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Combination Therapy with Colestipol and Psyllium Mucilloid in Patients with Hyperlipidemia

J. David Spence, MD; Murray W. Huff, PhD; Paul Heidenheim, MA; Anne Viswanatha, MSc; Claudio Munoz, MD; Robert Lindsay, MD; Bernard Wolfe, BM; and Donald Mills, PhD
[+] Article and Author Information

From Victoria Hospital, University Hospital, Robarts Research Institute, and the University of Western Ontario, London, Ontario, Canada. Grant Support: The Upjohn Company of Canada, Toronto, Ontario, Canada, provided colestipol (Colestid) and funding. Searle Canada, Inc., Oakville, Ontario, Canada, provided bulk psyllium mucilloid (Metamucil). Requests for Reprints: J. David Spence, MD, Robarts and Siebens-Drake Research Institutes, Stroke Prevention and Atherosclerosis Research Centre, 1400 Western Road, London N6G 2V2, Ontario, Canada. Current Author Addresses: Drs. Spence and Munoz: Robarts and Siebens-Drake Research Institutes, Stroke Prevention and Atherosclerosis Research Centre, 1400 Western Road, London N6G 2V2, Ontario, Canada. Dr. Huff: Robarts Research Institute 416, University of Western Ontario, London N6C 3Y8, Ontario, Canada. Dr. Heidenheim: Room 137, Health Services Building, Victoria Hospital, SSC, London N6A 4G5, Ontario, Canada. Dr. Viswanatha: 47-5800 Osuna NE, Albuquerque, NM 87109. Dr. Lindsay: Nephrology Division, Room 474, Victoria Hospital, 375 South Street, London N6A 4G5, Ontario, Canada. Dr. Wolfe: 5-of-16 University Hospital, London N6A 5A5, Ontario, Canada. Dr. Mills: Drug Information, Pharmacy, Victoria Hospital, 375 South Street, London N6A 4G5, Ontario, Canada. Requests for details on the quality-of-life study should be directed to Dr. Heidenheim or Dr. Lindsay at the addresses given above.


Copyright ©2004 by the American College of Physicians


Ann Intern Med. 1995;123(7):493-499. doi:10.7326/0003-4819-123-7-199510010-00003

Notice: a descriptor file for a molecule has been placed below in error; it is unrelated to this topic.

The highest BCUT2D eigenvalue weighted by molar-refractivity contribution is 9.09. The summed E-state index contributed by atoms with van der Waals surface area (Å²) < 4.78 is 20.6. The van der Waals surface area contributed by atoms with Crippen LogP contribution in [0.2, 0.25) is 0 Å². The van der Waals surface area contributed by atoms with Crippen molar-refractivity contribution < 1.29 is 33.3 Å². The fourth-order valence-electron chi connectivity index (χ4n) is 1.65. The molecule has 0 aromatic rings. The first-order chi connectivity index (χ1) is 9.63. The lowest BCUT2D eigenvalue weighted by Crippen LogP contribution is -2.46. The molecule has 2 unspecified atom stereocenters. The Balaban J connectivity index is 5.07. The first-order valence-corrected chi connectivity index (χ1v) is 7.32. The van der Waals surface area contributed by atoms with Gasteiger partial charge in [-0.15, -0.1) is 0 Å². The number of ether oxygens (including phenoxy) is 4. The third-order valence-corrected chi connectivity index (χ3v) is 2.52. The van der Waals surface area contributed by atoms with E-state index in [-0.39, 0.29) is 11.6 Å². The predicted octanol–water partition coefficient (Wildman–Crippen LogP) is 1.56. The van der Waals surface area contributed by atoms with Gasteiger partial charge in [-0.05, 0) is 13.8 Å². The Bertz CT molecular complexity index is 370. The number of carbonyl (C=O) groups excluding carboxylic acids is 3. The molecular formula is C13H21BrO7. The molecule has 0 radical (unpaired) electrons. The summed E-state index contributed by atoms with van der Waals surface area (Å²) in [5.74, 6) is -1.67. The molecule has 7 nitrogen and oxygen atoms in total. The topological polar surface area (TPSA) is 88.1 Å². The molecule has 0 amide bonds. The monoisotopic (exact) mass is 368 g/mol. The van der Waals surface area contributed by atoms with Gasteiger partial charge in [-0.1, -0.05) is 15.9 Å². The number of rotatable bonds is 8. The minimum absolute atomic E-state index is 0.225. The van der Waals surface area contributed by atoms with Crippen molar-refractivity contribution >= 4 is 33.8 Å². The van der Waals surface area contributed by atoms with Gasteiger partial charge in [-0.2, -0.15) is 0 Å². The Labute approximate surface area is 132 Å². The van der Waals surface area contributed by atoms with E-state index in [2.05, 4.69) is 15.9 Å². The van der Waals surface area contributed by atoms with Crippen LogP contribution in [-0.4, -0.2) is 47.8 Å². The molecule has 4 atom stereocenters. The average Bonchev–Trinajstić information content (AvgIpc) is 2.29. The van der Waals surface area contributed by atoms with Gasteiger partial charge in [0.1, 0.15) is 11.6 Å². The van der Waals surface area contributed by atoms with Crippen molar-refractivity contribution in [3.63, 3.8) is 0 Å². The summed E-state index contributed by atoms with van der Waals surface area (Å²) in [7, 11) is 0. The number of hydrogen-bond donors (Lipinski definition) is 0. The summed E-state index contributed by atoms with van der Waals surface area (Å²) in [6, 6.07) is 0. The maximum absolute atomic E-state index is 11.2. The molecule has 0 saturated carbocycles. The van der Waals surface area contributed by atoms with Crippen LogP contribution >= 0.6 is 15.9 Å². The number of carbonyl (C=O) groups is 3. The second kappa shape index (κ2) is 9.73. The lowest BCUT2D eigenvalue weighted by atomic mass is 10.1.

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Objective: To test whether combining psyllium mucilloid with half the usual dose of colestipol reduces the adverse effects associated with colestipol and maintains or increases its efficacy in the treatment of hyperlipidemia. This strategy might make bile acid sequestrants, which are seldom used because they cause adverse effects such as bloating and constipation, more tolerable and less expensive.

Design: A randomized, parallel-group, double-blind, controlled trial.

Setting: An outpatient clinic in a tertiary care hospital.

Patients: 121 patients who had moderate primary hypercholesterolemia (total cholesterol level more than 6 mmol/L and less than 8 mmol/L; triglyceride level less than 3 mmol/L) after following a low-fat diet for 1 year (National Cholesterol Education Program Step Two diet).

Intervention: 5 g of cellulose placebo; 5 g of colestipol; 2.5 g of colestipol plus 2.5 g of psyllium; or 5 g of psyllium three times daily before meals for 10 weeks.

Main Outcome Measures: At baseline and at weeks 4 and 10, fasting blood lipid levels and apoprotein concentrations were measured and a quality-of-life instrument was completed.

Results: A combination of 2.5 g of psyllium and 2.5 g of colestipol was better tolerated than and as effective as either 5 g of colestipol alone or 5 g of psyllium alone. The combination therapy and colestipol alone did not differ significantly with respect to changes in individual lipid values. The ratio of total cholesterol to high-density lipoprotein cholesterol (HDL) was reduced by 18.2% (95% CI, 12.3% to 24%) with the combination therapy; by 10.6% (CI, 2.0% to 15.4%) with colestipol alone; by 6.1% (CI, 1.5% to 10.6%) with psyllium alone; and by 0.1% (CI, −4.8% to 7%) with placebo (P = 0.0002). Combination therapy reduced the ratio of total cholesterol to HDL significantly more than did colestipol alone or psyllium alone (P < 0.05).

Conclusions: These findings suggest that adding psyllium to half the usual dose of bile acid sequestrant resins maintains the efficacy and improves the tolerability of these resins.

Figures

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Figure 1.
Change from baseline to end of week 10 in mmol/L for lipids and g/L for apolipoproteins with 95% CIs for the change.PPP

APOA1 equals apolipoprotein A-I; APOB1 equals apolipoprotein B; HDL equals high-density lipoprotein; LDL equals low-density lipoprotein; TCHOL equals total cholesterol; TRIGLY equals triglyceride; VLDL equals very-low-density lipoprotein.* < 0.05 compared with placebo; ** < 0.001 compared with placebo and < 0.05 for combination compared with colestipol (multivariate analysis of variance with post hoc Tukey HSD tests for comparisons of significant differences).

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